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Europe > Cruises > UK waterways cruises > Narrowboats

British Coastal, Canal, and River Cruises

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Canal Voyagers narrowboats

ABOVE: The hotel narrowboats Snipe and Taurus enter a lock in tandem. INSET: Snipe and Taurus are moored side by side in a 14-foot lock chamber.

Narrowboat cruises

Narrowboats in lockNarrowboats are just what their name implies: They're boats that were designed to fit locks of seven feet in width (though some formerly narrow locks have been widened to 14 feet, making it possible for two boats to fit into the locks side by side).

During the years after the Industrial Revolution, narrowboats carried cargo through the inland waterways of Britain, but nowadays they're used as hotel boats (which often cruise in pairs, like the narrowboats shown above) or as self-skippered rental and private vessels.

 Some narrowboats are restored cargo boats, while others are new boats that echo the dimensions, profile, and livery of their 19th Century predecessors.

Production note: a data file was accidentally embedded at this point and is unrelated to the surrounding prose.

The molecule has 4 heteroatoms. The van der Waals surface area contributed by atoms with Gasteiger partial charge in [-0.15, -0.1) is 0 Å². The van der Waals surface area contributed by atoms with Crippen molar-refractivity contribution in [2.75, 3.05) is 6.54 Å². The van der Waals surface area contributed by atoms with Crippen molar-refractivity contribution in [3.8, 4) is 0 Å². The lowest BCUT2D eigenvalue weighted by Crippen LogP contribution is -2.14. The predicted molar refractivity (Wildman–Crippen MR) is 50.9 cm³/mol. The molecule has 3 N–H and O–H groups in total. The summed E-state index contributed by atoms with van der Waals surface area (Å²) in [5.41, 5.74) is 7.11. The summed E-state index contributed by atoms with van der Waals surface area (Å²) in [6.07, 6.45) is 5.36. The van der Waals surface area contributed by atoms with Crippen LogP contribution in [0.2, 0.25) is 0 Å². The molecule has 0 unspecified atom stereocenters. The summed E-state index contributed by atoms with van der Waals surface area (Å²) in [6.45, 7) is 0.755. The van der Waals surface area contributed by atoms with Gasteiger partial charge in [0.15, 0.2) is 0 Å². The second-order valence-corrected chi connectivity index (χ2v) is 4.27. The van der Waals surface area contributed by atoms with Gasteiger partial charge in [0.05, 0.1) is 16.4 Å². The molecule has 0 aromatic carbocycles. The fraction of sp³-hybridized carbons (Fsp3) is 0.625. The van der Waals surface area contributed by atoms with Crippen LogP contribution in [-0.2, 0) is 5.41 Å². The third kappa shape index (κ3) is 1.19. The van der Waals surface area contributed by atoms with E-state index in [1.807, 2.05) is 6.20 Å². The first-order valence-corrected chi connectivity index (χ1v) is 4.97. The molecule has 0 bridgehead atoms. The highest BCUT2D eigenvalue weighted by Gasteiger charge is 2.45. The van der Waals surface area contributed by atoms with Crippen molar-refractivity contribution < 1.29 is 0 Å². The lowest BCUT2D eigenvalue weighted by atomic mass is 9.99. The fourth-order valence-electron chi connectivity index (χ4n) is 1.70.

Cruise itineraries vary from boat to boat and even from week to week, since Britain has some 2,000 miles of restored canals that are ready to be explored by narrowboat captains and their guests.

Most hotel narrowboats are run by owner-operators--often married couples, who run their boats as waterborne B&Bs. One example is Takara, a solo narrowboat with three cabins (all offering ensuite facilities). It's just the right size for a large family or small group of friends.

For more narrowboat cruise possibilities, see the listings at, which is a directory of owner-operated hotel boats (mostly narrowboats, but with a handful of wide-beam vessels).


  • Most narrowboats are available for private charters, which can be appealing for small groups of friends or well-heeled families. If you're interested in a charter, it's best to inquire a year or more in advance.

  • To get an idea of what life on Britain's canals was like in the waning years of narrowboat commerce, read Thursday's Child by the late English children's book author Noel Streatfeild, which was first published in 1970 and is still available as a Collins paperback.

Next page: Barge cruises

Photos copyright © Neil Thomsett.